While housing prices are on the rise across the country, by historical standards they are still within reach for the average American homeowner – at least in most areas of the U.S.
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According to a new report by the Joint Center for Housing Studies (JCHS) of Harvard University on the state of the nation’s housing market, low interest rates and higher incomes have kept home prices “relatively affordable” for most Americans.
In fact, the study found that the monthly payment for the median single-family home purchased last year with a 30-year loan and 2.5% down payment was actually below the average seen between 1987 and 2016.
However, in certain large metropolitan areas, homeownership remains “far out of reach for the typical household.”
Among those ultra-high cost markets are a slew of towns and cities on the coast of California, including Los Angeles, where only 11% of individuals making the city’s median income could afford the average monthly mortgage payments.
Also crunched by excessive prices are residents in parts of New York, including Long Island and Manhattan, where less than 24% of people earning the median income could afford average mortgage payments. Some cities in southwest Oregon are experiencing similar conditions, in addition to parts of southwest Florida.
The median home price in the country overall rose from $237,387 in 2016 to $238,800 in 2017, according to Harvard’s JCHS. As interest rates rise, monthly payments on homes will rise in tandem – and could increase by more than $140 this year.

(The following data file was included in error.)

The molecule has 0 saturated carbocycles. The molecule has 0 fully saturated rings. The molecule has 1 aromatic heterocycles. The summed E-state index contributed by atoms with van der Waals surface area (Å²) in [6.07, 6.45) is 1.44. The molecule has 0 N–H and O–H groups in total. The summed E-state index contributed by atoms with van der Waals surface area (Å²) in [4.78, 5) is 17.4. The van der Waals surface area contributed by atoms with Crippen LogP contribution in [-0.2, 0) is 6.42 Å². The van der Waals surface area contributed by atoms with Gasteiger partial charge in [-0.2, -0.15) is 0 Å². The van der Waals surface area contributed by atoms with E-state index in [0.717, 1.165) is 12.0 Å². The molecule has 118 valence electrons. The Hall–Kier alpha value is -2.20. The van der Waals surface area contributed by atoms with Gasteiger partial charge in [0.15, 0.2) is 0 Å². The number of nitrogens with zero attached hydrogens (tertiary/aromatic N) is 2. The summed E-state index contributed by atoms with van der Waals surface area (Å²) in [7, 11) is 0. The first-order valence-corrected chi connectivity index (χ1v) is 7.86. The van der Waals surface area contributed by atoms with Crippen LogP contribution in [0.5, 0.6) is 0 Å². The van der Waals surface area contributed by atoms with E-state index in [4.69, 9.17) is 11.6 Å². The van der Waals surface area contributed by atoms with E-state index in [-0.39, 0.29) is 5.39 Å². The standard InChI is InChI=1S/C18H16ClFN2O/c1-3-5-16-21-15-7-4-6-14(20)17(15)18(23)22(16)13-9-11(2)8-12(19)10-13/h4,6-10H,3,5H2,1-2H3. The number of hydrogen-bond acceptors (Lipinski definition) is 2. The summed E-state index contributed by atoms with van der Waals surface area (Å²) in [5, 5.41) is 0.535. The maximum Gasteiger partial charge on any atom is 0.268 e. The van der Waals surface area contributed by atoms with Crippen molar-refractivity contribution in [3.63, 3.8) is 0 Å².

Home prices are now higher than they were at the peak of the housing boom in nearly 60% of the country’s largest markets. The National Association of Realtors and Freddie Mac estimate that median price growth will accelerate by 3.5% in 2018, and in some cases will continue to rise faster than income gains over the coming years.
Interest rates, however, have been at historical lows.
Constraining the housing market right now is a mix of factors, including a shortage of construction workers, rising costs of raw materials, and increased regulatory burdens for developers. All of these have led to an increase in prices, which has made it difficult for first-time buyers to enter the market.
However, Harvard’s study found that the homeownership rate has stabilized, up from a 50-year low of 62.9% in the second quarter of 2016. As millennials reach their late 20s and early 30s, they will likely help boost household growth.